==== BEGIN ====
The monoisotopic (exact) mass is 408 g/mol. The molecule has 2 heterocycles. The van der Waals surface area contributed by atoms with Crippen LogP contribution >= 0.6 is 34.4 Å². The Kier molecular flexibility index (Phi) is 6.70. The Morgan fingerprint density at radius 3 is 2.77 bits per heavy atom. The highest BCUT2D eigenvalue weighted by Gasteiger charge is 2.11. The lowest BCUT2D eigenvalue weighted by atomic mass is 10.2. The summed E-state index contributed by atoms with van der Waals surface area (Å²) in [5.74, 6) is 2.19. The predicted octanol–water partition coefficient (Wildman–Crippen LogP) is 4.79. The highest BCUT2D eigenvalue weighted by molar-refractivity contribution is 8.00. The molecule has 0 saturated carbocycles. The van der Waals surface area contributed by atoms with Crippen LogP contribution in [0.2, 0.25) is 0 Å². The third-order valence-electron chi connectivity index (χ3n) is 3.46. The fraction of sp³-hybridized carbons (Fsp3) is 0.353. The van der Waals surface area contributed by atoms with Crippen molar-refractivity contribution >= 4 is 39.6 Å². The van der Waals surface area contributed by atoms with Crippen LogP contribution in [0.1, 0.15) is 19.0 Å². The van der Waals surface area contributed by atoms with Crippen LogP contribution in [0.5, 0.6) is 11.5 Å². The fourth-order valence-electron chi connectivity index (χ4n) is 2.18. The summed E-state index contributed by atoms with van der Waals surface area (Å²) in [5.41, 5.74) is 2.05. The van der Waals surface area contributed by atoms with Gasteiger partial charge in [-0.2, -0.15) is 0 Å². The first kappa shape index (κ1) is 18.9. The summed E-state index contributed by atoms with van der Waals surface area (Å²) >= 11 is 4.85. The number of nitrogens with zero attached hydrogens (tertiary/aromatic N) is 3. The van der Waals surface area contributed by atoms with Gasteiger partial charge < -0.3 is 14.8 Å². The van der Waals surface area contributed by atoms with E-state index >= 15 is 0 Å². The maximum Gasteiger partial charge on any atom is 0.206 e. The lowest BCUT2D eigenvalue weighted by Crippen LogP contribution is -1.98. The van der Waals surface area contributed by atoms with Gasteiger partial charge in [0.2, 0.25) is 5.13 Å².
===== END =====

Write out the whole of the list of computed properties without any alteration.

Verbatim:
The monoisotopic (exact) mass is 408 g/mol. The molecule has 2 heterocycles. The van der Waals surface area contributed by atoms with Crippen LogP contribution >= 0.6 is 34.4 Å². The Kier molecular flexibility index (Phi) is 6.70. The Morgan fingerprint density at radius 3 is 2.77 bits per heavy atom. The highest BCUT2D eigenvalue weighted by Gasteiger charge is 2.11. The lowest BCUT2D eigenvalue weighted by atomic mass is 10.2. The summed E-state index contributed by atoms with van der Waals surface area (Å²) in [5.74, 6) is 2.19. The predicted octanol–water partition coefficient (Wildman–Crippen LogP) is 4.79. The highest BCUT2D eigenvalue weighted by molar-refractivity contribution is 8.00. The molecule has 0 saturated carbocycles. The van der Waals surface area contributed by atoms with Crippen LogP contribution in [0.2, 0.25) is 0 Å². The third-order valence-electron chi connectivity index (χ3n) is 3.46. The fraction of sp³-hybridized carbons (Fsp3) is 0.353. The van der Waals surface area contributed by atoms with Crippen molar-refractivity contribution >= 4 is 39.6 Å². The van der Waals surface area contributed by atoms with Crippen LogP contribution in [0.1, 0.15) is 19.0 Å². The van der Waals surface area contributed by atoms with Crippen LogP contribution in [0.5, 0.6) is 11.5 Å². The fourth-order valence-electron chi connectivity index (χ4n) is 2.18. The summed E-state index contributed by atoms with van der Waals surface area (Å²) in [5.41, 5.74) is 2.05. The van der Waals surface area contributed by atoms with Gasteiger partial charge in [-0.2, -0.15) is 0 Å². The first kappa shape index (κ1) is 18.9. The summed E-state index contributed by atoms with van der Waals surface area (Å²) >= 11 is 4.85. The number of nitrogens with zero attached hydrogens (tertiary/aromatic N) is 3. The van der Waals surface area contributed by atoms with Gasteiger partial charge < -0.3 is 14.8 Å². The van der Waals surface area contributed by atoms with E-state index >= 15 is 0 Å². The maximum Gasteiger partial charge on any atom is 0.206 e. The lowest BCUT2D eigenvalue weighted by Crippen LogP contribution is -1.98. The van der Waals surface area contributed by atoms with Gasteiger partial charge in [0.2, 0.25) is 5.13 Å².